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Divine Flavor 2018 plantings to increase grape production by 53 percent

hermosillo, sonora, mexico — “Every January, I feel nervous about the amount of grapes we have” for the Mexican grape deal, Carlos Bon, Jr., admitted.

But as Bon starts making grape sales contracts each February, “I feel nervous that we don’t have enough. That is the main reason we keep growing!”

Already a very large producer of grapes, Bon, who is the sales manger of Divine Flavor LLC, said the firm this February and March launched a huge planting program that will increase the firm’s grape acreage by 53 percent.

Bon-Divine-Flavor-plastic-shadeAt Divine Flavor’s Pesqueria vineyard, Carlos Bon, Jr., demonstrates the effectiveness of plastic shade covering, vs. open field. The grape vines on either side of the plastic cover are the same age and same variety. Obviously, the protected variety is flourishing. A close look at the photo reveals that the open-field vines closest to the cover are more vital than the plants further away. About half of this growth will be in new growing areas, Bon added. This production is coming in Baja, CA, 60 miles from Divine Flavor’s sleek vegetable operation in Ensenada. Furthermore, Divine Flavor is aggressively planting grapes in Jalisco this year.

The other half of the new production is being planted in Divine Flavor’s grape production base, Sonora.

“This will allow us to expand our season and be a year-long supplier once we add partnerships with Peruvian and Chilean growers,” Bon noted.

“This is not something that has never been done before. It has happened before in other countries. The difference is we’re not just selling grapes. It is a strategic partnership with Southern Hemisphere growers to grow the best varieties and specialties to have them on the shelf for a very long time.”

He emphasized that Divine Flavor’s huge expansion “does not include one single vine” of established varieties, such as Flame, Sugraone, Perlette or Summer Royal.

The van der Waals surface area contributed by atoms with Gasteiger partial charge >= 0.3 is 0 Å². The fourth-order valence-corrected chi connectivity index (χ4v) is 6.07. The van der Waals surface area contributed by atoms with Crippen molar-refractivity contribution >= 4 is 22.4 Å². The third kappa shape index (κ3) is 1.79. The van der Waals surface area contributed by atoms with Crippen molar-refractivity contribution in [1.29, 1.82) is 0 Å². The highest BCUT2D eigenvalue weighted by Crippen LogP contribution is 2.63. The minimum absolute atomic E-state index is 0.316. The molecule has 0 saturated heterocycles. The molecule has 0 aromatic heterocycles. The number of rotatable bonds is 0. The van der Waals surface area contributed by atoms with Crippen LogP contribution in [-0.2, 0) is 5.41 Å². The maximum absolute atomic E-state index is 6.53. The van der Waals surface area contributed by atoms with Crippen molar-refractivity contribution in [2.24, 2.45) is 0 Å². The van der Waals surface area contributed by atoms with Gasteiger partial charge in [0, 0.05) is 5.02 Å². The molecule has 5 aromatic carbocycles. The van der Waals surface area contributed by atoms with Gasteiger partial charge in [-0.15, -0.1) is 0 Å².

Instead, all Divine Flavor’s new production is “high-flavor, specialty varieties.” All the new production will be organically produced.

He noted that this vast planting of specialty varieties will not have a negative impact by oversupplying the grape category.

Bon said these varieties don’t cannibalize the sales of older grape varieties. Instead, because of different tastes, shapes and colors, they add to retailers’ grape sales.

Bon indicated that the new plantations’ infrastructures will be consistent with the staple Grupo Alta pattern that Divine Flavor has used in its ultra-modern Culiacan and Ensenada vegetable operations. In a tiny nutshell, Grupo Alta places a priority on many philosophical bases, beginning with social responsibility.

Bon said that his uncle, Alan Aguirre, Sr., who today is the chief executive officer of Divine Flavor, and Bon’s late father, Carlos Bon, Sr., conducted grape trials in Jalisco 20 years ago. “It never quite fully worked,” he said.

Bon credits subsequent grape production efforts in the tropics of Petrolina, Brazil, and Piura, Peru, for leading to insights making-possible modern-day production in Jalisco.

“They showed us how to grow grapes in the tropics.” Beyond that, “There are other factors, with new varieties that are better-suited to those conditions.”

Now, he said, grape production in Jalisco “allows a six-week head start” on most Mexican production.

Bon indicated that in Jalisco and Baja, there will be minor volumes of Divine Flavor grapes produced in 2019. Both areas are “fully organic and focused on specialty varieties.”

Bon playfully refers to “Alta California” when he speaks of grape production in California’s San Joaquin Valley. The reference translates as “upper” California, as opposed to Baja (lower) California in Mexico.

But, whatever the name, Divine Flavor is planting grapes in what was once a wine-producing region in Baja California. Conditions there are very much like the lower San Joaquin Valley.

So, why plant in Baja?

“Baja is our missing link to a year-round season. From Sonora, we ship from May to the beginning of July. Then, we stop until Peru starts in December. But, that gap from July to November will be filled from Baja.”

He noted a key factor: “Our number one varieties’ licenses are limited to the country, not to our growing regions. So, all our new, specialty varieties in Sonora can go to Baja.”